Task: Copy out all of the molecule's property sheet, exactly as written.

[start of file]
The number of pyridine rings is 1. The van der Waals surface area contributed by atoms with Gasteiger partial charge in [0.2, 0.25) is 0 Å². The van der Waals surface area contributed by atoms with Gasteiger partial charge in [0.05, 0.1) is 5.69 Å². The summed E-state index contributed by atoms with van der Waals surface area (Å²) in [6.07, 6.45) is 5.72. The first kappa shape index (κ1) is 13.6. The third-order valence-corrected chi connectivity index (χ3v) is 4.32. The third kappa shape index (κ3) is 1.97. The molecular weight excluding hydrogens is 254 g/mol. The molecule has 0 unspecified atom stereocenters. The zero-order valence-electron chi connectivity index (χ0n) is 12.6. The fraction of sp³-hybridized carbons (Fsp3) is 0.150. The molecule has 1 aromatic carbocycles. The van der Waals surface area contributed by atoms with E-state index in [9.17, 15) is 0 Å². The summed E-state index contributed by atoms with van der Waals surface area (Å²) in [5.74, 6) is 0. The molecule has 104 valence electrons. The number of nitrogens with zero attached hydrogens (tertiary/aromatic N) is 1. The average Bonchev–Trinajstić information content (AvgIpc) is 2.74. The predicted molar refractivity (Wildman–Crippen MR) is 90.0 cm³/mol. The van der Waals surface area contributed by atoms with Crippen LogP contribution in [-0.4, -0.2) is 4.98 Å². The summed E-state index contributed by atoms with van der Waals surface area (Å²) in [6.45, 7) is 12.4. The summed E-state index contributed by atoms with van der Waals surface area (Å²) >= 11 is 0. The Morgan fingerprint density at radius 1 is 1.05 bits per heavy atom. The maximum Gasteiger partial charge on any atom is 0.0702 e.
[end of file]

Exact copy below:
The number of pyridine rings is 1. The van der Waals surface area contributed by atoms with Gasteiger partial charge in [0.2, 0.25) is 0 Å². The van der Waals surface area contributed by atoms with Gasteiger partial charge in [0.05, 0.1) is 5.69 Å². The summed E-state index contributed by atoms with van der Waals surface area (Å²) in [6.07, 6.45) is 5.72. The first kappa shape index (κ1) is 13.6. The third-order valence-corrected chi connectivity index (χ3v) is 4.32. The third kappa shape index (κ3) is 1.97. The molecular weight excluding hydrogens is 254 g/mol. The molecule has 0 unspecified atom stereocenters. The zero-order valence-electron chi connectivity index (χ0n) is 12.6. The fraction of sp³-hybridized carbons (Fsp3) is 0.150. The molecule has 1 aromatic carbocycles. The van der Waals surface area contributed by atoms with E-state index in [9.17, 15) is 0 Å². The summed E-state index contributed by atoms with van der Waals surface area (Å²) in [5.74, 6) is 0. The molecule has 104 valence electrons. The number of nitrogens with zero attached hydrogens (tertiary/aromatic N) is 1. The average Bonchev–Trinajstić information content (AvgIpc) is 2.74. The predicted molar refractivity (Wildman–Crippen MR) is 90.0 cm³/mol. The van der Waals surface area contributed by atoms with Crippen LogP contribution in [-0.4, -0.2) is 4.98 Å². The summed E-state index contributed by atoms with van der Waals surface area (Å²) in [6.45, 7) is 12.4. The summed E-state index contributed by atoms with van der Waals surface area (Å²) >= 11 is 0. The Morgan fingerprint density at radius 1 is 1.05 bits per heavy atom. The maximum Gasteiger partial charge on any atom is 0.0702 e.